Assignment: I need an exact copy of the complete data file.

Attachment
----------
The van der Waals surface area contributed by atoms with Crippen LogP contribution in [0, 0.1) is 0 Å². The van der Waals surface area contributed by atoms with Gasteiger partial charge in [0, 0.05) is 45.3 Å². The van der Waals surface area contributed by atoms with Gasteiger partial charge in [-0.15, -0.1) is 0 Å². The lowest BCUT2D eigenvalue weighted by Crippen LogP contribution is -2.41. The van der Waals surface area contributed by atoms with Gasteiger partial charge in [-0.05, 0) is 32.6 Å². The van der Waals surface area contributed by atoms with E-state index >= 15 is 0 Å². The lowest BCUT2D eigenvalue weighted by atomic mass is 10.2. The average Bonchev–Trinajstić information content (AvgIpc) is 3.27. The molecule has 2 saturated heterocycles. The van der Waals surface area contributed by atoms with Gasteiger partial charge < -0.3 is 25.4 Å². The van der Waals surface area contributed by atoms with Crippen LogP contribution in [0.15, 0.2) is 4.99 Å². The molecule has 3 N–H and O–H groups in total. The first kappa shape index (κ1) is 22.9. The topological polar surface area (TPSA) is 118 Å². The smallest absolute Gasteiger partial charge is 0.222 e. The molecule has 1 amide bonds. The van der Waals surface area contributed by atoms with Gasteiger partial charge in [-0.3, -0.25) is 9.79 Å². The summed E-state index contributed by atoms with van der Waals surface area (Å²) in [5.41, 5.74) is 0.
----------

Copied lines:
The van der Waals surface area contributed by atoms with Crippen LogP contribution in [0, 0.1) is 0 Å². The van der Waals surface area contributed by atoms with Gasteiger partial charge in [0, 0.05) is 45.3 Å². The van der Waals surface area contributed by atoms with Gasteiger partial charge in [-0.15, -0.1) is 0 Å². The lowest BCUT2D eigenvalue weighted by Crippen LogP contribution is -2.41. The van der Waals surface area contributed by atoms with Gasteiger partial charge in [-0.05, 0) is 32.6 Å². The van der Waals surface area contributed by atoms with E-state index >= 15 is 0 Å². The lowest BCUT2D eigenvalue weighted by atomic mass is 10.2. The average Bonchev–Trinajstić information content (AvgIpc) is 3.27. The molecule has 2 saturated heterocycles. The van der Waals surface area contributed by atoms with Gasteiger partial charge < -0.3 is 25.4 Å². The van der Waals surface area contributed by atoms with Crippen LogP contribution in [0.15, 0.2) is 4.99 Å². The molecule has 3 N–H and O–H groups in total. The first kappa shape index (κ1) is 22.9. The topological polar surface area (TPSA) is 118 Å². The smallest absolute Gasteiger partial charge is 0.222 e. The molecule has 1 amide bonds. The van der Waals surface area contributed by atoms with Gasteiger partial charge in [-0.3, -0.25) is 9.79 Å². The summed E-state index contributed by atoms with van der Waals surface area (Å²) in [5.41, 5.74) is 0.